No matter the industry, a technology solution like blockchain is only as useful as the data that you supply to it. Standards are more relevant than ever for those testing blockchain’s data sharing capabilities as they bring much-needed structure and consistency to the data being shared. We’re working on new guidance that will be out soon to help ground industry’s understanding of GS1 Standards as a prerequisite for blockchain. It’s been a collaborative effort of the GS1 US Cross-Industry Blockchain Discussion Group, which has been a very active forum for healthcare, apparel, retail grocery, and foodservice industry stakeholders over the past year to share their experiences with blockchain for the greater purpose of moving industry forward in the right direction.

Q. How did you first become interested and get involved in blockchain?

A. My previous role with Coca-Cola allowed me to explore different technology to improve operations and I became intrigued by what blockchain could do to enhance traceability, visibility and transparency in the supply chain. I was already aware of how GS1 Standards could do this and had seen tremendous results at Coca-Cola from the implementation of key standards like GS1-128 barcodes for better product traceability. I also served on the executive leadership committee for the Foodservice GS1 US Standards Initiative and had been engaged with GS1 US as it too explored how blockchain could be applied to solve visibility and efficiency challenges.  

At first, I was most interested in finding out for myself if it is really a technology that is too hyped up, or if it is a possibly historic game-changer. I learned quickly it was much more than cryptocurrency and has the potential for many more business applications where data visibility, traceability, authenticity, conditional terms and many other processes are important in a business process and sharing of data across partners. The more GS1 US learns from pilot programs, research, and from the technology community, I can see that blockchain has a number of nuances and complexities that need to be examined, and that a thoughtful approach, along with a global language of business through GS1 standards, will be most effective as blockchain technology is put into action.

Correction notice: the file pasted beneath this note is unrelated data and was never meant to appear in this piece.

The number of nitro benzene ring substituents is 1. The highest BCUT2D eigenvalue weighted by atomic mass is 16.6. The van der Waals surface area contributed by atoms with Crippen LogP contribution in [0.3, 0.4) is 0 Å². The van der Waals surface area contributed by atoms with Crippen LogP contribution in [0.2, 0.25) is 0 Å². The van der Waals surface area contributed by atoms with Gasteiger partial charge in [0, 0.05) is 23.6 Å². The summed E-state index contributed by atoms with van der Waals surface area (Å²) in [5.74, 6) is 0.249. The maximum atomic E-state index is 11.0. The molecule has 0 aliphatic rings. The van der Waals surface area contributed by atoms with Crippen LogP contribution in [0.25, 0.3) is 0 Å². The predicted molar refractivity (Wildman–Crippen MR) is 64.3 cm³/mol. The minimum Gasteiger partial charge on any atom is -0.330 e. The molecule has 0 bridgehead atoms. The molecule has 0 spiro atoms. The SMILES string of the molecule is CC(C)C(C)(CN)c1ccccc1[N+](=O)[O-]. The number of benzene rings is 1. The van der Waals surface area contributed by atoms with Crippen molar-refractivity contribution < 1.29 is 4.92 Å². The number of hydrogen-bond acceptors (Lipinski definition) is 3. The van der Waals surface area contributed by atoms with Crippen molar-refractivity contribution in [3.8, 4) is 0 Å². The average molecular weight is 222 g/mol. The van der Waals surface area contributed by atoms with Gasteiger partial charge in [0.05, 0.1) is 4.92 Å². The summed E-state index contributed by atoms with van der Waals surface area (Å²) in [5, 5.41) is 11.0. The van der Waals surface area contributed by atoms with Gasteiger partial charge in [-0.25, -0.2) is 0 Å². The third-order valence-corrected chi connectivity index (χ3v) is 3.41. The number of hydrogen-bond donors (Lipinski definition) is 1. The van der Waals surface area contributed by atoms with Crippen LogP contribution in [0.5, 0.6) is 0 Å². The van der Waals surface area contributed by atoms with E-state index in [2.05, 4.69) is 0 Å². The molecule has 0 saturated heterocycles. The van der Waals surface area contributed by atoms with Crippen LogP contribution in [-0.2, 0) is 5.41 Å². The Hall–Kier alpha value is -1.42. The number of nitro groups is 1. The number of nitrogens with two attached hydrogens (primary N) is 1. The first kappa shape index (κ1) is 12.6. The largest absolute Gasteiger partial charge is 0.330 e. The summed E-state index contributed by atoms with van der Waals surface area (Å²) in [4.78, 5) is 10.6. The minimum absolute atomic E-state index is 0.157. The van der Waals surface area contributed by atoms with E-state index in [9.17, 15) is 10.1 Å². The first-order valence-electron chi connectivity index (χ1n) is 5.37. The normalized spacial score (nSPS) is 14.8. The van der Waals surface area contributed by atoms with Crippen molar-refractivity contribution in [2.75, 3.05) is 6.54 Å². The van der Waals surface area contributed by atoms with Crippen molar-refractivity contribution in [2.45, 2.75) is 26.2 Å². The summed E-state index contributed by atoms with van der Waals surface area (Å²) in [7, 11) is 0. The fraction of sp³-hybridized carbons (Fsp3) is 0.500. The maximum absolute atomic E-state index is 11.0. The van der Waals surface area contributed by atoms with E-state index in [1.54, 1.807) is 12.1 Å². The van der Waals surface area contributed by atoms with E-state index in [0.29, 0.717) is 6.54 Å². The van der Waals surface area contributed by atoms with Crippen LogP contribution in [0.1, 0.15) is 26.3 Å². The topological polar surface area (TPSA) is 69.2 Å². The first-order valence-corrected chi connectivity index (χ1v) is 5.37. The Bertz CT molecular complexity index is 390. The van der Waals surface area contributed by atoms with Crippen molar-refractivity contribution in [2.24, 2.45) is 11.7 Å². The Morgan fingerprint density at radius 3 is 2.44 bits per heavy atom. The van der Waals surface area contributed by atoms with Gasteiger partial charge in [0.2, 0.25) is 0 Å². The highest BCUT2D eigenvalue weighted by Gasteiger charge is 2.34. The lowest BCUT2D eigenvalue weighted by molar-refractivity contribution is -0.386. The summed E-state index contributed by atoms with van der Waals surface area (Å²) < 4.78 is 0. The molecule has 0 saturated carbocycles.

Q. What do you see as the future of blockchain tech?

A. The future of blockchain technology is undefined — we’re in such a nascent stage of its development that it’s hard to tell how much or little it will be used and in which industries. However, I can say that an emerging concern of GS1 US members is how interoperable different blockchain solutions will be as this becomes more mainstream. How can different blockchain platforms be used by different companies and how can we apply the universality of GS1 Standards to make that happen? These emerging blockchain ecosystems have to effectively speak to one another, and there isn’t going to be just one blockchain solution offered — we already see a variety. The good news is we don’t need to start from scratch and GS1 US has decades of experience collaborating with different supply chain partners to help move forward in a common direction with a common global language.